Senior U.S. officials have explained why President Joseph R. Biden Jr. has authorized sanctions against those standing in the way of peace in northern Ethiopia, saying that the Ethiopian Prime Minister Abiy Ahmed Ali who won the 2019 Nobel Peace Prize, as well as other actors in Eritrea and within Ethiopia seem determined to pursue war rather than peace, and the American leader was left with no choice but to act.
“Prime Minister Abiy seems determined to pursue a military approach,” a senior administration official told reporters in a conference call on Thursday. “My guess is it’s probably in hopes that, by his October 4th swearing-in — before the new parliament that was elected in the recent elections — that he can claim some kind of military victory or military strength. The mass mobilization that he’s provoked of the Ethiopian citizens essentially opens up a Pandora’s box in such a diverse country with so many political grievances and differences.”
The official said Eritrean troops have also “expanded their presence, dug down in western Tigray,” while the TPLF “has been forging alliances with disaffected groups elsewhere in Ethiopia, which puts more of the country at risk of widespread civil conflict.”
“The TPLF presumably has a keen interest in denying Prime Minister Abiy the ability to report to the new parliament in October that he has scored some kind of military win,” asserted the official who added that the United States is worried that “the end of the rainy season that’s upon us is going to mark an escalation of the military conflict.”
U.S. President Joseph R. Biden Jr. signed an executive order on Friday authorizing sanctions Ethiopian against those blocking peace in Tigray.
“I, JOSEPH R. BIDEN JR., President of the United States of America, find that the situation in and in relation to northern Ethiopia, which has been marked by activities that threaten the peace, security, and stability of Ethiopia and the greater Horn of Africa region – in particular, widespread violence, atrocities, and serious human rights abuse, including those involving ethnic-based violence, rape and other forms of gender-based violence, and obstruction of humanitarian operations — constitutes an unusual and extraordinary threat to the national security and foreign policy of the United States. I hereby declare a national emergency to deal with that threat,” President Biden said in his executive order made public on Friday morning.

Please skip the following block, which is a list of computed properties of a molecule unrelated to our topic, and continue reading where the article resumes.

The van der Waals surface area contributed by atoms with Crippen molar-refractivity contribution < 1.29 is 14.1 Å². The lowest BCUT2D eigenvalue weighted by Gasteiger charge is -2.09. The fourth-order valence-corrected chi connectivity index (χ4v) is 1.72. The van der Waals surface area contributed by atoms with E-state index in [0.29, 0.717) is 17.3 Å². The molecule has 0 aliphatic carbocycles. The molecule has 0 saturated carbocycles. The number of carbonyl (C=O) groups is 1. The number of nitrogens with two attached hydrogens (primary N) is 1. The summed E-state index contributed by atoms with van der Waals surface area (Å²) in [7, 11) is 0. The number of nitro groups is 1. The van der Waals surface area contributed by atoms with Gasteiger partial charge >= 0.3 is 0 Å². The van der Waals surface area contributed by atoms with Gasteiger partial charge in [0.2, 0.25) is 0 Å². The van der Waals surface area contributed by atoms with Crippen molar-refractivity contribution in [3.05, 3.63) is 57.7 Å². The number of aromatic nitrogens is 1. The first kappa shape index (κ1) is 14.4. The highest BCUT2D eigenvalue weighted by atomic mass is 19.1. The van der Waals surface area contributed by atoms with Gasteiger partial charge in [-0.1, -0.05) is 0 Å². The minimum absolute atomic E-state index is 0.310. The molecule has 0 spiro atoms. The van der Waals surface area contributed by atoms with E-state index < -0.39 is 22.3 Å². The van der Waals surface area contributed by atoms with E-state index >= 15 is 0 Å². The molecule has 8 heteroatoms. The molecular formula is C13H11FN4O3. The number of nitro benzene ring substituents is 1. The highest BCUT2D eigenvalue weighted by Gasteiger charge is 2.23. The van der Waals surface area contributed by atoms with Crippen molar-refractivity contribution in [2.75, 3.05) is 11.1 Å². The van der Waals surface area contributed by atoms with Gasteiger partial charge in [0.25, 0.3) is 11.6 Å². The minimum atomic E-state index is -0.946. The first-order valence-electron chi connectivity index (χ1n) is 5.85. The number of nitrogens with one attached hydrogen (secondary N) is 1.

The executive order “provides the U.S. Department of Treasury, working in coordination with the Department of State, the necessary authority to impose sanctions against those in the Ethiopian government, the Eritrean government, the Tigray People’s Liberation Front, and the Amhara regional government if they continue to pursue military conflict over meaningful negotiations to the detriment of the Ethiopian people,” a senior administration official told reporters in a conference call on Thursday evening.
The official said unless the parties take concrete steps to resolve the crisis, the Biden administration “is prepared to take aggressive action under this new executive order to impose targeted sanctions against a wide range of individuals or entities.”
“But a different path is possible,” asserted the official, who added that “If the government of Ethiopia and the TPLF take meaningful steps to enter into talks for a negotiated ceasefire and allow for unhindered humanitarian access, the United States is ready to help mobilize assistance for Ethiopia to recover and revitalize its economy.”
The official clarified that President Biden’s new executive order establishes “a sanctions regime to increase pressure on the parties fueling this conflict to sit down at the negotiating table and, in the case of Eritrea, withdraw forces.”
“And I think some people may ask: Well, what are the steps we’re asking the parties to take? Very concretely and clearly, steps towards a negotiated ceasefire could include accepting African Union-led mediation efforts, designating a negotiations team, agreeing to negotiations without preconditions, and accepting an invitation to initial talks. Steps toward humanitarian access could include authorizing daily convoys of trucks carrying humanitarian supplies to travel overland to reach at-risk populations; reducing delays for humanitarian convoys; and restoring basic services such as electricity, telecommunications, and financial services,” the official added.
The senior administration official said the sanctions authorities are not directed at the people of Ethiopia or Eritrea, explaining that “the new sanctions program is deliberately calibrated to mitigate any undue harm to those already suffering from this conflict.”